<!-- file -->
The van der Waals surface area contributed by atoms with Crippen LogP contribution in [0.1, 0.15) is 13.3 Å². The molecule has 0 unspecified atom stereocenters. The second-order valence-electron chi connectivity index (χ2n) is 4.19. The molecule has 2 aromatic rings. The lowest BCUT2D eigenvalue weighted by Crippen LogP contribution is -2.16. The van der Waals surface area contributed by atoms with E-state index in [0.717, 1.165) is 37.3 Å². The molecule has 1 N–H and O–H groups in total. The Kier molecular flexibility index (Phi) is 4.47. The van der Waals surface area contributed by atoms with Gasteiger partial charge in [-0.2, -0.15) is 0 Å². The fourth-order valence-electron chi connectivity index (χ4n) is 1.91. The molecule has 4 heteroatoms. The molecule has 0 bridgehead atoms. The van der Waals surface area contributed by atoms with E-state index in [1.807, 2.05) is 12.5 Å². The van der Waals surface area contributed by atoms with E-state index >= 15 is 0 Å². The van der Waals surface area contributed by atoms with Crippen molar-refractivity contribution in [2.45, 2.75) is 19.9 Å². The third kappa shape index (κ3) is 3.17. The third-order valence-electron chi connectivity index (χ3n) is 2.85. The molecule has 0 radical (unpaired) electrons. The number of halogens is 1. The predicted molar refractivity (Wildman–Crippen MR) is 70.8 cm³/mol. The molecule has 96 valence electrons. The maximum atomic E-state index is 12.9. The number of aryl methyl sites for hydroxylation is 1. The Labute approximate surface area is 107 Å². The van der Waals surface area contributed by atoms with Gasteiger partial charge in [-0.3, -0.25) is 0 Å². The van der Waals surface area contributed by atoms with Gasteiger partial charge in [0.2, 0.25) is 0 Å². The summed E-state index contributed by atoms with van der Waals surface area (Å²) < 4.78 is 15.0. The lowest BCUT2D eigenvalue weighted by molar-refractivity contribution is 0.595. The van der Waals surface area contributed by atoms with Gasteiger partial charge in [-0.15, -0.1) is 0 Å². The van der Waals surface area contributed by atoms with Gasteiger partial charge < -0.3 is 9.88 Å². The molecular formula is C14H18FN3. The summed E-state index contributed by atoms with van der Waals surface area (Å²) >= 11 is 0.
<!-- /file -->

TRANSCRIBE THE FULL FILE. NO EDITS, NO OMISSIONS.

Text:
The van der Waals surface area contributed by atoms with Crippen LogP contribution in [0.1, 0.15) is 13.3 Å². The molecule has 0 unspecified atom stereocenters. The second-order valence-electron chi connectivity index (χ2n) is 4.19. The molecule has 2 aromatic rings. The lowest BCUT2D eigenvalue weighted by Crippen LogP contribution is -2.16. The van der Waals surface area contributed by atoms with E-state index in [0.717, 1.165) is 37.3 Å². The molecule has 1 N–H and O–H groups in total. The Kier molecular flexibility index (Phi) is 4.47. The van der Waals surface area contributed by atoms with Gasteiger partial charge in [-0.2, -0.15) is 0 Å². The fourth-order valence-electron chi connectivity index (χ4n) is 1.91. The molecule has 4 heteroatoms. The molecule has 0 bridgehead atoms. The van der Waals surface area contributed by atoms with E-state index in [1.807, 2.05) is 12.5 Å². The van der Waals surface area contributed by atoms with E-state index >= 15 is 0 Å². The van der Waals surface area contributed by atoms with Crippen molar-refractivity contribution in [2.45, 2.75) is 19.9 Å². The third kappa shape index (κ3) is 3.17. The third-order valence-electron chi connectivity index (χ3n) is 2.85. The molecule has 0 radical (unpaired) electrons. The number of halogens is 1. The predicted molar refractivity (Wildman–Crippen MR) is 70.8 cm³/mol. The molecule has 96 valence electrons. The maximum atomic E-state index is 12.9. The number of aryl methyl sites for hydroxylation is 1. The Labute approximate surface area is 107 Å². The van der Waals surface area contributed by atoms with Gasteiger partial charge in [-0.3, -0.25) is 0 Å². The van der Waals surface area contributed by atoms with Gasteiger partial charge in [0.2, 0.25) is 0 Å². The summed E-state index contributed by atoms with van der Waals surface area (Å²) < 4.78 is 15.0. The lowest BCUT2D eigenvalue weighted by molar-refractivity contribution is 0.595. The van der Waals surface area contributed by atoms with Gasteiger partial charge in [-0.15, -0.1) is 0 Å². The van der Waals surface area contributed by atoms with Gasteiger partial charge < -0.3 is 9.88 Å². The molecular formula is C14H18FN3. The summed E-state index contributed by atoms with van der Waals surface area (Å²) >= 11 is 0.